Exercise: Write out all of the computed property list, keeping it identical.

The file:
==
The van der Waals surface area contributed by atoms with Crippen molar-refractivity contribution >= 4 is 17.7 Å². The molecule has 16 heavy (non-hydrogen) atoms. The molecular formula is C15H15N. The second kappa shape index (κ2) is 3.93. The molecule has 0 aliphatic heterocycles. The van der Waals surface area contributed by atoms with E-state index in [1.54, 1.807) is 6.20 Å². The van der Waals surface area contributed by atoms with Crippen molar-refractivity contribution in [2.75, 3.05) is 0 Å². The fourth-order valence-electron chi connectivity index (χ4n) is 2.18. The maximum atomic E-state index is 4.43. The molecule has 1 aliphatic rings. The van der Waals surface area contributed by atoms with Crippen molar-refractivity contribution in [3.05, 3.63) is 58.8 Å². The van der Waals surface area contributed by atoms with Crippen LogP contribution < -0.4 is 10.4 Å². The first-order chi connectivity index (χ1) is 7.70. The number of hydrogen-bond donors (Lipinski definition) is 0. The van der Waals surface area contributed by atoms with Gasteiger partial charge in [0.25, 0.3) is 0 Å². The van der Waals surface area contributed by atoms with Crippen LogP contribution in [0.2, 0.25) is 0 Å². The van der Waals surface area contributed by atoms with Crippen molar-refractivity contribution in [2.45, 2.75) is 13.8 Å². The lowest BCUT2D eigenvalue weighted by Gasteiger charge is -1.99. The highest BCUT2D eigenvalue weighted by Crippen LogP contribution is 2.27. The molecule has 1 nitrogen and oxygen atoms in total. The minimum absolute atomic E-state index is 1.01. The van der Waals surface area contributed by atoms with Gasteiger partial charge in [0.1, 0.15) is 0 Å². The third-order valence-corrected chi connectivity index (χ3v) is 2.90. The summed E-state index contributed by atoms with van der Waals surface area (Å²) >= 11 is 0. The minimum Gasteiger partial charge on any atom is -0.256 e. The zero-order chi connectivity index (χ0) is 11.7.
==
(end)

The van der Waals surface area contributed by atoms with Crippen molar-refractivity contribution >= 4 is 17.7 Å². The molecule has 16 heavy (non-hydrogen) atoms. The molecular formula is C15H15N. The second kappa shape index (κ2) is 3.93. The molecule has 0 aliphatic heterocycles. The van der Waals surface area contributed by atoms with E-state index in [1.54, 1.807) is 6.20 Å². The van der Waals surface area contributed by atoms with Crippen molar-refractivity contribution in [2.75, 3.05) is 0 Å². The fourth-order valence-electron chi connectivity index (χ4n) is 2.18. The maximum atomic E-state index is 4.43. The molecule has 1 aliphatic rings. The van der Waals surface area contributed by atoms with Crippen molar-refractivity contribution in [3.05, 3.63) is 58.8 Å². The van der Waals surface area contributed by atoms with Crippen LogP contribution < -0.4 is 10.4 Å². The first-order chi connectivity index (χ1) is 7.70. The number of hydrogen-bond donors (Lipinski definition) is 0. The van der Waals surface area contributed by atoms with Gasteiger partial charge in [0.25, 0.3) is 0 Å². The van der Waals surface area contributed by atoms with Crippen LogP contribution in [0.2, 0.25) is 0 Å². The van der Waals surface area contributed by atoms with Crippen molar-refractivity contribution in [2.45, 2.75) is 13.8 Å². The lowest BCUT2D eigenvalue weighted by Gasteiger charge is -1.99. The highest BCUT2D eigenvalue weighted by Crippen LogP contribution is 2.27. The molecule has 1 nitrogen and oxygen atoms in total. The minimum absolute atomic E-state index is 1.01. The van der Waals surface area contributed by atoms with Gasteiger partial charge in [0.1, 0.15) is 0 Å². The third-order valence-corrected chi connectivity index (χ3v) is 2.90. The summed E-state index contributed by atoms with van der Waals surface area (Å²) >= 11 is 0. The minimum Gasteiger partial charge on any atom is -0.256 e. The zero-order chi connectivity index (χ0) is 11.7.